You may also decide to stay in Africa at this point. And if you want to be in Lagos for a personal or business reason, because you can’t leave your family for three months, or because you want to really focus on the Nigerian market, then you should apply to the Lagos accelerator.

Is the Lagos accelerator industry neutral?

The one we’re working on with ARM is focused on fintech and real estate technology. In Nigeria, a thriving industry is emerging around these two topics. As a result, we anticipate a large number of founders.

In addition, ARM is an excellent partner for founders. As a result, I would advise founders who apply to this accelerator to consider how ARM can assist them. As a result, if you’re not sure they can help you, you should consider another accelerator program. However, if you believe they can, you should apply immediately. If you are unsure, please contact us and speak with us.

Will the startups in the Lagos accelerator be able to evaluate future funding?

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After they complete the accelerator, we will assist some of them in raising funds from other investors, depending on where they are in their development, fundraising stage, and so on.

We have a fund called Techstars Ventures that we use to do follow-on checks in seed, Series A, and occasionally Series B.

Is now the best time to launch a program in a new region, given the venture capital slowdown and economic downturn? Also, how would you advise entrepreneurs to deal with the current situation?

I believe the program is more relevant now than ever before, given the current economic downturn. So, at Techstars, we help founders build real, healthy, and sustainable businesses. This is especially important during a downturn because you require more support, network, and capital than ever before. So there is no cause for concern from that standpoint.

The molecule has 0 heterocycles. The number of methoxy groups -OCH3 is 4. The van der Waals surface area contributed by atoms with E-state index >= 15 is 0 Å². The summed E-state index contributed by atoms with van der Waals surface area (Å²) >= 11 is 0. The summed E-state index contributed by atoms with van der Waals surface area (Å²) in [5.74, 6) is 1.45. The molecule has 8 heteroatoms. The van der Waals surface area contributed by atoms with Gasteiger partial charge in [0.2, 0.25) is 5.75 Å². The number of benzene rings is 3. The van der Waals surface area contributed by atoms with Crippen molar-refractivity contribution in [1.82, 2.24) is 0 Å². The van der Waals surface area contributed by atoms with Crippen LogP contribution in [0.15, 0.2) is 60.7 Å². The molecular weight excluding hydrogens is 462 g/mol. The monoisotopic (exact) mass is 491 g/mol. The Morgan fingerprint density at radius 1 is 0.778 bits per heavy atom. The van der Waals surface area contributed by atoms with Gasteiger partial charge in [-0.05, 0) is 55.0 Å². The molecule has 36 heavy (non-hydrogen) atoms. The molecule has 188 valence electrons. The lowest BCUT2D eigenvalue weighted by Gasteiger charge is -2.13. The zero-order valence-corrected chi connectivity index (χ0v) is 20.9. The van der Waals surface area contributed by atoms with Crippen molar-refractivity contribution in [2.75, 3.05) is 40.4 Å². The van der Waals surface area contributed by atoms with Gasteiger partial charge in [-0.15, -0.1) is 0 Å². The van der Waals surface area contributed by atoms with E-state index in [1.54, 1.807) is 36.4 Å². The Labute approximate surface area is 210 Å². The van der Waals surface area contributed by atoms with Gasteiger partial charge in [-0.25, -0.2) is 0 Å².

When it comes to the advice I give to founders in general, I believe it is important to remember that no one succeeds alone. This is especially true during a crisis. That may be another reason to apply to Techstars, as you will need more than ever to support the capital program and mentorship to succeed during the economic downturn.

One of the apparent goals of Techstars launching a Lagos accelerator is to create unicorns from the continent. Lagos is also home to some of Africa’s unicorns, such as Flutterwave and Interswitch, but how do you expect to achieve that when the accelerator has yet to produce one after years of investing?

We are what are known as universal investors. We strive to have a portfolio that represents all industries and people around the world. Just look at the African market to see why I’m convinced that there will be many unicorns in the future. Take Nigeria as an example: a large population, rising consumption, and a variety of problems and challenges that entrepreneurs face.

This is a recipe for producing the next generation of extremely wealthy entrepreneurs and legacy businesses. Will it now be a slew of unicorns or a slew of $100 million companies? We’ll see what happens. But I see so much potential, both in terms of the quality of entrepreneurs and the size of the problem they’re attempting to solve, that I can’t see anything other than a lot of very wealthy entrepreneurs and important companies in Nigeria and Africa in general in the future.